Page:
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Chapter 1

Psychology all lectures for chapter 1 (lecture 1-5)

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University of Toronto Scarborough
Steve Joordens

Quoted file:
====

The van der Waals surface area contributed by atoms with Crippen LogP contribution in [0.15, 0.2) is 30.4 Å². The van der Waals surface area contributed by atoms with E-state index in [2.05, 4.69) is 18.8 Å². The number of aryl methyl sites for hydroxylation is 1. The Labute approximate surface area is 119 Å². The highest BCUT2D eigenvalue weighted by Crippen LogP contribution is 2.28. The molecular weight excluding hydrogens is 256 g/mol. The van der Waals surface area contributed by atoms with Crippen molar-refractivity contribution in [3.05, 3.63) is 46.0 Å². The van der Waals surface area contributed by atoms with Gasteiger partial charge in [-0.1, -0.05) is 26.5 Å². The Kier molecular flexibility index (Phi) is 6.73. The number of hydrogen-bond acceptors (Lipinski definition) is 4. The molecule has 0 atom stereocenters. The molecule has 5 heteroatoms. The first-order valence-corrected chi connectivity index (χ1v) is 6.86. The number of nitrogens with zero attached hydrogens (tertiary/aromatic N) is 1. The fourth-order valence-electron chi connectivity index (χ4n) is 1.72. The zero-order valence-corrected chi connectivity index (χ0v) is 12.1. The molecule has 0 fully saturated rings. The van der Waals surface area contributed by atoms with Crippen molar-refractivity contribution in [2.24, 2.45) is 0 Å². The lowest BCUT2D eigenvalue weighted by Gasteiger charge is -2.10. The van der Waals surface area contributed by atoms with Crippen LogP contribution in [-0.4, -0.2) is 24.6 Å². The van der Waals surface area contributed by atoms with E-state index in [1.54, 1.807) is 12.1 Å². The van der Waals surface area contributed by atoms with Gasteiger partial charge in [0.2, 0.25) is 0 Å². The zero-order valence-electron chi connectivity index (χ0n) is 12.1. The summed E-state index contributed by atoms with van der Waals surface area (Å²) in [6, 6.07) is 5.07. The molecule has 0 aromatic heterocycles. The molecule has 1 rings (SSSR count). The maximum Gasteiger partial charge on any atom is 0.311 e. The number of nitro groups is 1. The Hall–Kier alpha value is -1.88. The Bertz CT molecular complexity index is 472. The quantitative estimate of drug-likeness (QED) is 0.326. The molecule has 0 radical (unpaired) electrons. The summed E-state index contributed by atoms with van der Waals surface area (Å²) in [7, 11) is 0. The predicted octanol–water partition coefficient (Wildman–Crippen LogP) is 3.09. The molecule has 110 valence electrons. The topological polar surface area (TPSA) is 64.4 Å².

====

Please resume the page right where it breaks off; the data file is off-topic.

Psychology Lectures (chapter 1) Physics is the study and science of how things work in the external, material work. Psychology, unlike Physics, is a more recent study. Intelligence= magic; ex. When you first see a magician, it’s amazing. However, once the Illusionist explains the process, the trick loses its magic and the nonphysical aspects. Is a supercomputer intelligent? No if you consider that all the process require algorithmic processes.  But what about us? Aren’t we going through processes? We sometimes give objects a ‘soul’ by personifying it. Ex: Oh, it was my car that drove too fast, I just tried to slow him down! - Nowadays, society would not believe that to be true, since we view it as a physical act, not spiritual. Around late 1700s: It wasn’t until Rene Descartes that human started being interested in studying humans. Descartes moved to France due to some psychological issues, where he took interest in statues in the garden. He was fascinated when he noticed that the statues moved (science of hydraulics, where a pressure plate set rails to move once it was stepped on). He implied the hydraulic dynamics were also present in humans. Rene said that parts of us are machine, and are directed by the spiritual world. People believed humans are the only ones with soul.  Dualism: state of having two distinct parts or aspects (the body and soul) Brutal experiments were done on animals, since they were considered machines. Philosophy and Biology were seen as the predecessors of Psychology. The difference between philosophy and psychology is that philosophy conducts thoughts and creates ideas, while psychology applies these thoughts and tests these theories. Locke introduced empiricism (method of research using the scientific process to learn more instead of theorizing). He also declared that all behavior and skill were created by the interaction with the environment learning. In psychology, the process of learning is studied (ex. Is a prejudice something you are born with, or is it something you develop?) James Mills- ‘materialism’; humans are not spiritual; theirs is nothing spiritual about humans, because they do not go around physical laws. In other words, scientists can be considered materialists, since they study using physical aspects. Around 1800s: Biology was added to philosophy, which started applying the philosophic thoughts, starting with the materialism theory. Luigi was able to use static electricity to contract the muscles of a frog leg. Even though you wouldn’t consider the leg having a soul, the leg moved, like the moving statue. This led to the idea that there are physical processes happening. The bodies have wires, which, when connected properly, will lead to the body to function properly (nerve fibres which conduct electricity)specialized brain region Pierre Florenz trained animals to do certain acts. He studies and observes their behavior, then disconnects parts of the brain to see what it results on the animal (ex. Cutting off back of brain led to the animal becoming blind). Brain is localized, machine-like to all these compartments. Broca observed similar patterns among many of his patients, where they were incapable of speak coherently. After obtaining their consent, he studied their brains after they passed away. He noticed all of them had damage in one section of the brain (brocaceria) which controlled speech. Around 1870, the public started growing an interest in the scientific aspects. Like fortunetelling, people predicted the visitor’s personality and behavior from reading their skull. Fritsch and Hitzig added electrical wires into animals to see reactions. Example, they added a stimuli to the back of the brain, and the animal reacted as if they saw something. Each part of the brain controls a specific part of the body. Ex. Part of brain can lead to pleasure if stimulated. Animals could be trained by stimulating those pleasure centres. However, what was noted was, when they had access to stimulating the pleasure themselves, they would stay on the spot and continue to stimulate themselves, disregarding that they need to feed, urinate, or defecate, until they collapsed. Slide 7: These were the ‘stage setter’ to psychology. Some people had doubts though on studying a human- how do you study what’s inside? Depends on how smartly you design an experiment. Ex: see how fast an action takes to be instructed by the brain by timing the person doing the task, like timing how long it takes for you to lift an arm. Note: Our brain does not transfer information faster than a computer. Ernst studied psychophysics: attempt of applying the study of physics to study the ‘inside’- the mind. Experiment: He got subjects to close their eyes and hold out their hand. He placed weights of equal weight on each hand and asked them which one was heavier. He then started placing different weights and noted how much of a difference was needed until they could notice. They ended up using relations (this is heavier than this side) and fractions (ex. one hand is lighter by 1/10) to perceive differences, instead of stating actual weight Weber’s fraction The internal sensation, not the external reality, was studied in this experiment psychophysics. This one was the first on to use this technique to study the mind and start off psychology Note: many of the scientists originate from Germany (around late 1800s), because they were economically powerful. The country invested in science and pushed researchers to move into their field. Wundt was interested in conscious experience. Used introspection (studying self in terms of feelings, thoughts, and motives), but the problem was how he was able to study the inside, like the thoughts and mind. What he did was he trained students on paying attention and saying what they have in mind (ex. What they see in a colour and describe it). This focus on their description became structuralism: the structure of an object (ex. What a bulldozer looked like structurally). During that time, introspection was frowned upon because it’s hard to describe everything that is on the mind. The conscious experience is edited, and you don’t describe everything. Darwin started changing up biology: What used to be just picking up species and naming them, he added more in-depth thoughts to biology (why does this animal look like this? What were those beaks used for?). Process and evolution were developed, and emphasized on the purpose and structure. These ideas changed up other sciences as well by taking the new approaches. functionalism: The function of the object, what it does (ex. The bulldozer flattens the ground). William James wondered about the consciousness, the different thoughts among people. He wasn’t an imperialist, but more of a thinker. He helped creating functionalism. Ebbinghaus studied memory (what you experience in the mind is stored and retrieved later). His experiment: He created nonsense syllables (ex. FIP) that had no meaning behind it, and checked how easily they could be remembered. He looked at 20 words for a limited time, then wrote down all he could remember. He repeated that until he got them all right twice in a row (then he has learned the words). He then didn’t use those words, for 1 hour, a day, a week, then tried to write them down again. Within a day or two, the material in the memory disappeared  forgetting function He went and relearned the words, and this time it took him less time. This meant that the memories did not decay or disappear; they were just not consciously available. Memory is a process that is encoded and is strengthened the more you work with these memories, but fade away the more you neglect it. He checked how much was changed after you revisited the memory as well. Freud diverted the psychology from science to the other path (the therapy kind). He observed patients that suffered from (often extreme) diseases with extreme conditions (ex. Considered blind even though the eye seems to be fully functional). Female were the majority because the tight corsets worn that time reduced the amount of oxygen flowing to the brain (that’s why they tend to faint easily from shock/trauma). He assumed that could be the result of a traumatic event, as in seeing something they did not want to see, and an unconscious device turns off the part that the person does not want to use (ex. Man does not want to see that event, so he turns blind so he can’t see it at all). Slide 11: Freud made an impact on psychology by not focusing on the science models. He was a doctor and used a medical model- they use symptoms to understand the cause of a medical problem, so that the doctor can attack the core of the problem. The same goes for medical doctors. Freud says there are internal drive that pushes you to do something, but they can be quickly satisfied (ex being cold, you put on a jacket). There are some though that cannot be satisfied in the public (ex, when you want to hurt someone, if you want to have sex), so you try to be the appropriate person who avoids sex and aggression. We deny our primitive instincts and hide them in our mind to keep ourselves ‘pure’ and come out in disgui